“Bonnie and Clyde” (1967) could have been made in today’s post-truth era, considering it glorified two notorious outlaws by having the exceptionally beauteous Faye Dunaway and Warren Beatty portray them.
Also, communism (which is what post-truth is a harbinger of) is represented in the 1967 movie. How? It supported the notion of Bonnie and Clyde being laudable robbin’ hoods, who robbed the Depression-era bankers, who were driving America into the ditch of economic ruin. Both the insidious institutional redistribution of wealth and the violent gangster robbery version are inherently communist. And communism is part of the current zeitgeist again—only it’s got a few new monikers.
Ironically, in these confused times, here comes a more traditionalist take: In Netflix’s 2019 “The Highwaymen,” a subdued, slow-burn, somber police procedural, Bonnie Parker and Clyde Barrow are presented as coldblooded murderers. “The Highwaymen” also reestablishes how it was with the more upright social mores of that era, and feels vastly more realistic than its famous 1967 cinematic predecessor.
Texas Governor “Ma” Ferguson (Kathy Bates) hires two former Texas Rangers to come out of retirement: the legendary rifleman Frank Hamer (Kevin Costner) and his former partner Maney Gault (Woody Harrelson).
Following Bonnie and Clyde’s 1934 Midwest killing spree, Hamer and Gault track the deadly duo across Texas, Oklahoma, Kansas, and eventually to the couple’s famous bloody death by machine-gun ambush in backwoods Louisiana.
Naturally, because this is a film called “The Highwaymen” and not “Bonnie and Clyde,” when it comes to Bonnie (Emily Brobst) and Clyde (Edward Bossert), these two maddeningly elusive, ruthless outlaws are intentionally sidelined.
Director John Lee Hancock creates a powerful air of mystery and danger by never showing the killers’ visages until the last minute. This ramps up a visceral, human response to the fact that here are basically two demonically possessed, sweet-faced kids with lethal weaponry stashed under the dashboard. The following relentless rain of lead that reduces them to macabre dancing puppets in the metal kill-box of their handsome new Ford V8 is all the more powerful.
While the pacing is slow, tension is nevertheless high throughout, which is a difficult thing to pull off. The most powerful scene comes when Hamer tracks down Clyde’s father, Henry (William Sadler), a mechanic, who insists his boy wasn’t born under a bad sign. “All he did was steal a chicken.”
Hamer observes that there had to have been something dark inside the boy that caused him to steal that chicken in the first place. Then follows Hamer’s own confession in Costner’s riveting monologue: His character had originally wanted to join the seminary, but after surviving three shotgun buckshot blasts, when his chance at retribution came, he shot his perpetrator dead on his porch, and there went his priesthood plans down the drain. Finally seeing eye-to-eye about destiny, Clyde’s heartbroken dad implores Hamer to end it quickly.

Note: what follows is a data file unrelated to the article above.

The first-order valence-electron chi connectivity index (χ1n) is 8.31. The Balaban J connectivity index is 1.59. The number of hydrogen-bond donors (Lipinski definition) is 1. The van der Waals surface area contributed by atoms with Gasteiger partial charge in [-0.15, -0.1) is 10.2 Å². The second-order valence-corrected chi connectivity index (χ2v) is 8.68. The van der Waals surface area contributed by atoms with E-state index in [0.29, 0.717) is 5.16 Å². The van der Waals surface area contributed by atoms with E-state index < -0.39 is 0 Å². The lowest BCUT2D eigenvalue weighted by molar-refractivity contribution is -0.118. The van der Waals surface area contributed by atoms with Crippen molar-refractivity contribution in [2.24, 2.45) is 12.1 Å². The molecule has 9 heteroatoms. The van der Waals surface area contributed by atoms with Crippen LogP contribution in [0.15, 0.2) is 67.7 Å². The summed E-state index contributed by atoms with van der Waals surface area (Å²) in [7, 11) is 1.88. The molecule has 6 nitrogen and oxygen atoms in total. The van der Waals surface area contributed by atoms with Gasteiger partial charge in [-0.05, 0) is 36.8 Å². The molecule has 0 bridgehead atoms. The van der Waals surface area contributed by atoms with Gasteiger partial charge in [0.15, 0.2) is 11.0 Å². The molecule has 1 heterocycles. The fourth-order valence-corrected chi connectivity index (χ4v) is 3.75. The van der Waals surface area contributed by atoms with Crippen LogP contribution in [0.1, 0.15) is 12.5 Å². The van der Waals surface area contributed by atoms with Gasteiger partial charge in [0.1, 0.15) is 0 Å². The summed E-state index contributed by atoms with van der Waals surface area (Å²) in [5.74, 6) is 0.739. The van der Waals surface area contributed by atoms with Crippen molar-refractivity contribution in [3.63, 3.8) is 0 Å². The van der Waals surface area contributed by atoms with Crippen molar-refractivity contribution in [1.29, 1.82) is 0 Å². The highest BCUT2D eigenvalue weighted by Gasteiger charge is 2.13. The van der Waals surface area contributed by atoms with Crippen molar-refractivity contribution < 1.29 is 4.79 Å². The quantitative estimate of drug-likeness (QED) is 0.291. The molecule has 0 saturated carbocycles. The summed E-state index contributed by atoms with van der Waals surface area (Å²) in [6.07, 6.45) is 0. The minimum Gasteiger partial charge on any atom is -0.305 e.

Actually, there’s another powerful scene: the shot-up Ford, towed through the town, is swarmed by insane fans hysterically elbowing past cops to snatch souvenirs—watches, earrings—off their heroes’ bloody bodies like scavenging hyenas. Bonnie and Clyde’s funerals are like mini-Woodstocks.
The Acting and the Ethics
Both Costner and Harrelson are steeped in classic American lawman ethos. Costner played Elliot Ness, who nabbed Al Capone in 1987’s “The Untouchables;” Harrelson played bounty hunter Carson Wells in 2007’s “No Country for Old Men,” not to mention his “True Detective” series with Matthew McConaughey.
Harrelson’s Gault often ponders whether their present mission falls within the purview of old men (but not without his trademark eye-twinkle), while Costner is an old-fashioned, steely, Wyatt Earp-type lawman-unto-death.
There are many well-written exchanges between Hamer and Gault over evolving lawman ethics, the curse of taking a life, and throughout, damning commentary on the media turning killers into cult heroes. There’s a lot of “shame on you’s” to reporters offering cash for interviews. Have a look at “The Highwaymen” and then 2014’s “Nightcrawler” to compare and contrast the giant gap between old and new journalism ethics. Old is better.
Hamer and Gault are cut-and-dried, but what’s tragic about Bonnie and Clyde was revealed by my looking up a poem written by Bonnie and then reflecting on how the paths of good and evil can turn on a dime. Here’s an excerpt. I recommend reading the whole thing.
… They call them cold-blooded killers;
They say they are heartless and mean;
But I say this with pride,
That I once knew Clyde
When he was honest and upright and clean.
But the laws fooled around,
Kept taking him down
And locking him up in a cell,
Till he said to me,
“I’ll never be free,
So I’ll meet a few of them in hell.”
Director: John Lee Hancock
Starring: Kevin Costner, Woody Harrelson, Kathy Bates, John Caroll Lynch, William Sadler, Emily Brobst, Edward Bossert
Running Time: 2 hours, 12 minutes
MPAA Rating: R
Release Date: March 15, 2019
Rating: 3.5 out of 5 stars